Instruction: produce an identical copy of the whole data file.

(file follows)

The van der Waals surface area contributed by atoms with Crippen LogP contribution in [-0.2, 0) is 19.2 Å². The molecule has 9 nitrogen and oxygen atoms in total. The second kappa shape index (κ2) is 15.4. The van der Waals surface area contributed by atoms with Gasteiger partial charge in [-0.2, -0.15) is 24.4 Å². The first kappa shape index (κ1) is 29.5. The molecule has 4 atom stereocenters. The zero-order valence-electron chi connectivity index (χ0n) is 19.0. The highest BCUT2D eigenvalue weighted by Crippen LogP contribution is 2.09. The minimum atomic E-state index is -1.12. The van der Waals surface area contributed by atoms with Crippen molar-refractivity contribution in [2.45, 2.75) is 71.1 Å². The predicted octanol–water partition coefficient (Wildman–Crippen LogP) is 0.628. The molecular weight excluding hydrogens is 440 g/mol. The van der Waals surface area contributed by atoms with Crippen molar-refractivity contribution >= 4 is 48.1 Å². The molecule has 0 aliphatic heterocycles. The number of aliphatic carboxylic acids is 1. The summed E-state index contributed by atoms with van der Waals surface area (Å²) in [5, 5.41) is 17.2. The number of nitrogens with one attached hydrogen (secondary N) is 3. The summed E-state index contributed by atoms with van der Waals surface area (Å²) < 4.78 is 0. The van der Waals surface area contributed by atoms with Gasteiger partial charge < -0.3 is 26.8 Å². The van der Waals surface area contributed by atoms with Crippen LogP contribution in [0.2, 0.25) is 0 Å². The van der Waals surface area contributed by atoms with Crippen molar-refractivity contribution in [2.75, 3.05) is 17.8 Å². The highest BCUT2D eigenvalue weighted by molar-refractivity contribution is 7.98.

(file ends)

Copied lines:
The van der Waals surface area contributed by atoms with Crippen LogP contribution in [-0.2, 0) is 19.2 Å². The molecule has 9 nitrogen and oxygen atoms in total. The second kappa shape index (κ2) is 15.4. The van der Waals surface area contributed by atoms with Gasteiger partial charge in [-0.2, -0.15) is 24.4 Å². The first kappa shape index (κ1) is 29.5. The molecule has 4 atom stereocenters. The zero-order valence-electron chi connectivity index (χ0n) is 19.0. The highest BCUT2D eigenvalue weighted by Crippen LogP contribution is 2.09. The minimum atomic E-state index is -1.12. The van der Waals surface area contributed by atoms with Crippen molar-refractivity contribution in [2.45, 2.75) is 71.1 Å². The predicted octanol–water partition coefficient (Wildman–Crippen LogP) is 0.628. The molecular weight excluding hydrogens is 440 g/mol. The van der Waals surface area contributed by atoms with Crippen molar-refractivity contribution >= 4 is 48.1 Å². The molecule has 0 aliphatic heterocycles. The number of aliphatic carboxylic acids is 1. The summed E-state index contributed by atoms with van der Waals surface area (Å²) in [5, 5.41) is 17.2. The number of nitrogens with one attached hydrogen (secondary N) is 3. The summed E-state index contributed by atoms with van der Waals surface area (Å²) < 4.78 is 0. The van der Waals surface area contributed by atoms with Gasteiger partial charge < -0.3 is 26.8 Å². The van der Waals surface area contributed by atoms with Crippen LogP contribution in [0.2, 0.25) is 0 Å². The van der Waals surface area contributed by atoms with Crippen molar-refractivity contribution in [2.75, 3.05) is 17.8 Å². The highest BCUT2D eigenvalue weighted by molar-refractivity contribution is 7.98.